The education looks at creating professional designers who can anticipate the future and develop solutions according to the demands, needs and wants, which are often in the womb of time. NID's vision in the new millennium tries to reflect and absorb some of these questions and their possible answers.
At NID, through the creation of a few hyperactivity centres in the last one year or so like a new Research Division, Knowledge Management Centre, New Media Lab, e-learning Lab, Web Usability Research Lab, Online Education Centre, and specific Innovation Centres for Grassroots Innovation, Khadi, Toys and Coir. we are trying to address the concerns of 'design for change' and 'design for economic prosperity'. Though the post-industrial realities of the industrialised developed world may not apply in the same manner in India, the emergence of an information society and the new values are also very much part of the new Indian reality. The thrust on frontier areas for post- graduate specialisations, applied research (including future research) and initiatives for creating a close nexus between technology and design are the evolving response to some of these new challenges.
Unfortunately, there seems to be only partial understanding in India about the role, purpose and scope of design.
The design road map is yet to be articulated at policy and strategic levels. The methodology and process of design and its capabilities to transform the economic landscape are almost missed. The aesthetics have dominated the perception of design and the strategic role of design has been less appreciated. Several developed countries like the U K, Singapore, Korea, Japan, and developing countries like China have leaped forward by using design as a powerful tool for economic transformation. An assessment of Korean Design says "Our Korean traditional beauty is hidden everywhere mixed with the Japanese Design. Our design stretched itself newly with the development of the industry after the Independence and it added an acceleration, going through the middle of the 2970S. It gained great confidence by exporting cars and this confidence brought the golden age of design after going through the 2980s. Experiencing the Asian Games in 2986 and Seoul Olympics in 2988, Korean design started to communicate with the world. Entering the 2990S we started to think about our design and government started to realise the value of design, as a catalyst for a knowledge-based economy." Of course, at NID we are taking steps in this direction by building bridges with other institutions, setting up a Design Centre- "Show Case Design" sponsored by ITPO and NID and accelerating the relationship with the industry through Design Vector, Design Summit, etc., to lead to a clear plan of action and more ground level support for design.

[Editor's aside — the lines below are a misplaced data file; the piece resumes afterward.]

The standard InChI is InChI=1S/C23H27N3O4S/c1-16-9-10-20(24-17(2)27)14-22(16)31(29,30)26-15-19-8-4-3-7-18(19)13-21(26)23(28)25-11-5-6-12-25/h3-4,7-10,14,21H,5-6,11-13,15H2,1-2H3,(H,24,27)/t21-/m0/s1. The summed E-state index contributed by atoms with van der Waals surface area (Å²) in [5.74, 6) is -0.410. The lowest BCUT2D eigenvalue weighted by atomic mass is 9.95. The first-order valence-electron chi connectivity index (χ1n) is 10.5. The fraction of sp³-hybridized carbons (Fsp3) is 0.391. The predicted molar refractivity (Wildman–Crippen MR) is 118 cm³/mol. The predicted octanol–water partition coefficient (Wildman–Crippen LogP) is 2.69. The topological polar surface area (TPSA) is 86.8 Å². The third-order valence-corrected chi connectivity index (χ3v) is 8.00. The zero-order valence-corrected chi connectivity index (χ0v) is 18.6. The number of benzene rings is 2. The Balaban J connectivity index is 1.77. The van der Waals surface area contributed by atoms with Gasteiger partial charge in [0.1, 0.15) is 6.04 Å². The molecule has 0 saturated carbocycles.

The time has come to join hands and create a design movement in the country to achieve a quantum leap, with a clear design road map for India.
The Young Designers who leave the portals of this Institute in the 2001 Convocation and the Alumni who are now leading the charge in Design in India have far more important roles to play than ever before as design enters a new phase of growth and hitherto unexplored opportunities, in a globalised knowledge economy.
I wish the graduates Godspeed and Success.